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West J Emerg Med. 2010 Dec;11(5):470-3.

Targeted Needs Assessment of Off-service Residents in Emergency Medicine.

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Jesse Brown VA Medical Center, Chicago, IL.



The purpose of this study is to evaluate the needs of internal medicine residents rotating through the emergency department (ED).


A survey was distributed to 100 internal medicine residents (post-graduate years 2 and 3) from two different residency programs before the start of their emergency medicine (EM) rotation. Residents ranked the level of importance and the level of preparedness for 23 different EM topics, using a Likert-type scale ranging from 1 (least important/least prepared) to 4 (most important/most prepared). We calculated delta values (Δ) from the difference between importance and preparedness and undertook significance testing of this difference.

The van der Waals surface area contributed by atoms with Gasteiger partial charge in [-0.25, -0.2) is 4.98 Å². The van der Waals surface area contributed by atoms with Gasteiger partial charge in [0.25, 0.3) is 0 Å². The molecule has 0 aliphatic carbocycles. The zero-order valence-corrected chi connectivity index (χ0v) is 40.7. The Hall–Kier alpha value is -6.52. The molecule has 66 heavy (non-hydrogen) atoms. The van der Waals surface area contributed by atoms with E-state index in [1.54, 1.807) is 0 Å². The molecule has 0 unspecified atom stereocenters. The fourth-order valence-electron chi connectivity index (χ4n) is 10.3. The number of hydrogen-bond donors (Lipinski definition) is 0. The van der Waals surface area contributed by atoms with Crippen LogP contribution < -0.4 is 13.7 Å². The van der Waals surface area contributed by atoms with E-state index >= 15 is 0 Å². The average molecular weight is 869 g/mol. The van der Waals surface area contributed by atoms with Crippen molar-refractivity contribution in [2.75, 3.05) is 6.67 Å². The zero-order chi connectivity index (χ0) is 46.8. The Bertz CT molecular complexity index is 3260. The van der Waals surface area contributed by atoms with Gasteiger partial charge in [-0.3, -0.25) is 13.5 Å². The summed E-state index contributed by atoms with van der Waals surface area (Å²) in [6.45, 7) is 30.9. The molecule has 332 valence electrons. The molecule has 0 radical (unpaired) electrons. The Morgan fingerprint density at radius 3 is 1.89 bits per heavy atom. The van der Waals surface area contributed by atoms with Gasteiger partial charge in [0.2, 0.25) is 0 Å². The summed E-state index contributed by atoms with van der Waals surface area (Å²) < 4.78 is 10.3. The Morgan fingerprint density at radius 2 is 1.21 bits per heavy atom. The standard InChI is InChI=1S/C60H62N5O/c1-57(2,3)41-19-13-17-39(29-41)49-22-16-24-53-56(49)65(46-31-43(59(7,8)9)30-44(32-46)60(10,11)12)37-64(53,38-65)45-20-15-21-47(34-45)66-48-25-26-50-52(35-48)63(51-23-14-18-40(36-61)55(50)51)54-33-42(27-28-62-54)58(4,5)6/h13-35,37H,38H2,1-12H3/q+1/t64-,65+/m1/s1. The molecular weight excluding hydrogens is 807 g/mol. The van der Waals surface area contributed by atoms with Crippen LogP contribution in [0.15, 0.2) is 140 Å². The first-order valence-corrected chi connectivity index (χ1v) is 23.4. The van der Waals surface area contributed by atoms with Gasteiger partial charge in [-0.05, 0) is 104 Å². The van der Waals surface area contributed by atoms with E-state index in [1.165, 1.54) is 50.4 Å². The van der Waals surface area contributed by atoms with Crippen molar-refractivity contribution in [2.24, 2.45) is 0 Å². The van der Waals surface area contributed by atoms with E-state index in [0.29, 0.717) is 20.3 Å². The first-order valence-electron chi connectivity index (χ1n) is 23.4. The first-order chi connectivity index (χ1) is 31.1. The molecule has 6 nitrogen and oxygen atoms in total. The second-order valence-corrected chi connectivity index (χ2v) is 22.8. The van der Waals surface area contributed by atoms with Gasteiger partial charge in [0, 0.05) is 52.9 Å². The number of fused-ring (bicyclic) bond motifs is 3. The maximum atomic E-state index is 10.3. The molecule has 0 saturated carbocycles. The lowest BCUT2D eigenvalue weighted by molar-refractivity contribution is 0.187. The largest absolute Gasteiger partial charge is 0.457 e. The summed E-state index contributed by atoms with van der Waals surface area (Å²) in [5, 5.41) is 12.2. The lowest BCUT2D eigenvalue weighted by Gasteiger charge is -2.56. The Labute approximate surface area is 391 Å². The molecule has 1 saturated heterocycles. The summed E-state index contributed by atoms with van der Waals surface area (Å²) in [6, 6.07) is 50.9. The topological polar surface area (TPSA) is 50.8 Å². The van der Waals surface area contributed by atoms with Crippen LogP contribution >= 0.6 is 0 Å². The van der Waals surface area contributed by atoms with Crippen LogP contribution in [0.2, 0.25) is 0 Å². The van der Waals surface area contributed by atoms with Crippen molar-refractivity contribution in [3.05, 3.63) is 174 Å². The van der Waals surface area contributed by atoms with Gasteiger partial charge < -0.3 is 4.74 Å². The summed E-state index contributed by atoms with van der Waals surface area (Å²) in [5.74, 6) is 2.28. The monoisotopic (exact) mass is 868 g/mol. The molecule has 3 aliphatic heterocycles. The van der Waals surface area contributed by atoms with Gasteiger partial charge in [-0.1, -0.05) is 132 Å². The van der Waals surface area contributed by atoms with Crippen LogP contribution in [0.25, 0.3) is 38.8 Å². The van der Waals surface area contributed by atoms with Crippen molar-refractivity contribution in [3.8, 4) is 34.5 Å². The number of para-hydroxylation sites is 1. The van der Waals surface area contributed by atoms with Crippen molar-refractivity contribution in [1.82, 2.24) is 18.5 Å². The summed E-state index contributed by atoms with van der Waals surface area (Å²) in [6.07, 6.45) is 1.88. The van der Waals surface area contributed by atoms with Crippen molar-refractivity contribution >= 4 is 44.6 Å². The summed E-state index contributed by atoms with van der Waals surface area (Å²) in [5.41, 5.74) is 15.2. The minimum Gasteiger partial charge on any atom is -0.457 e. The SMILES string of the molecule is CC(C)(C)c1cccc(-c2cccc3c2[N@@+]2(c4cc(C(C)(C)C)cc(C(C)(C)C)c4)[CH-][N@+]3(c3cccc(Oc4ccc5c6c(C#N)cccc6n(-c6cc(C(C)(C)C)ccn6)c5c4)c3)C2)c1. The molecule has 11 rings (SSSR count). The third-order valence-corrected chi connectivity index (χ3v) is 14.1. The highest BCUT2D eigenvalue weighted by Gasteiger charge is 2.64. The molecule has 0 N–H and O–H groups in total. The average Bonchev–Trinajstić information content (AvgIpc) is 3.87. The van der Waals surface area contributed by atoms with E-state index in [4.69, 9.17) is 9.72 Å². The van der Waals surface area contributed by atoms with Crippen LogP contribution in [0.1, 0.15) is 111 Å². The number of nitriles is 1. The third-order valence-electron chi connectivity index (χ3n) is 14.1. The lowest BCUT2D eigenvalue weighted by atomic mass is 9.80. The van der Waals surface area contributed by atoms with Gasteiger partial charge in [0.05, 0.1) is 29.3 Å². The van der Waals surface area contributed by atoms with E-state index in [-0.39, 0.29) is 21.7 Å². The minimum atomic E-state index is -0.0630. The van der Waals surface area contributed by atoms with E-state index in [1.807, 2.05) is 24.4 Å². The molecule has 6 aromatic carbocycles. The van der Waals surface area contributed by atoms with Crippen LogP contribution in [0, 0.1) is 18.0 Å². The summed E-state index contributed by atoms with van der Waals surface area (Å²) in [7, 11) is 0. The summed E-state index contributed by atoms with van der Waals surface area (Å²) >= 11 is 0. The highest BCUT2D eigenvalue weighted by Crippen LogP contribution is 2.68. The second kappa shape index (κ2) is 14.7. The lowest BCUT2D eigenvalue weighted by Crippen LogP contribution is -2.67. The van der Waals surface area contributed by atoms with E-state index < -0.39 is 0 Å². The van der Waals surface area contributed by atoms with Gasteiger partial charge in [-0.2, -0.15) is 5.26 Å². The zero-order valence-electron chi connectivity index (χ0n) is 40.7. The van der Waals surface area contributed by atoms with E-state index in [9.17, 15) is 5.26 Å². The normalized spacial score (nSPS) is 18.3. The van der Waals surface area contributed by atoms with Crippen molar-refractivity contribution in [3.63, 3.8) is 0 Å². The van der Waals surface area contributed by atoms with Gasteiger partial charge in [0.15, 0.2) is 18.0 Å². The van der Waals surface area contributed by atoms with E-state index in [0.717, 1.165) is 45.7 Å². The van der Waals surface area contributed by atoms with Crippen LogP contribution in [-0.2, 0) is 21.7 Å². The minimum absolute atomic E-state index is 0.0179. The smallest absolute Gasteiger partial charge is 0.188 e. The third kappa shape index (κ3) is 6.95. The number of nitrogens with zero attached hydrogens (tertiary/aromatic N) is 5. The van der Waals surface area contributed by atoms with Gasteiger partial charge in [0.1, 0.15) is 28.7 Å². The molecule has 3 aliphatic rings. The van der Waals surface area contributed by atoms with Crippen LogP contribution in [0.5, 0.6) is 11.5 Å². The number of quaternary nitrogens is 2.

A total of 71 out of 100 surveys were completed properly and returned. Internal medicine residents felt most ill-prepared in the areas of orthopedics, environmental emergencies, otolaryngology, airway management, and ophthalmology. The largest perceived gaps between importance and preparedness lay within the areas of airway management (Δ=1.30), ophthalmology (Δ=1.10), environmental emergencies (Δ=0.96), and orthopedics (Δ=0.96).


Our data suggest that internal medicine residents are inadequately prepared for EM topics that they feel are important to their education, specifically airway management, ophthalmology, environmental emergencies and orthopedics. It is quite possible that other specialty residents are also poorly prepared for similar core EM topics. These data will hopefully guide future curricular change for off-service residents in the ED.


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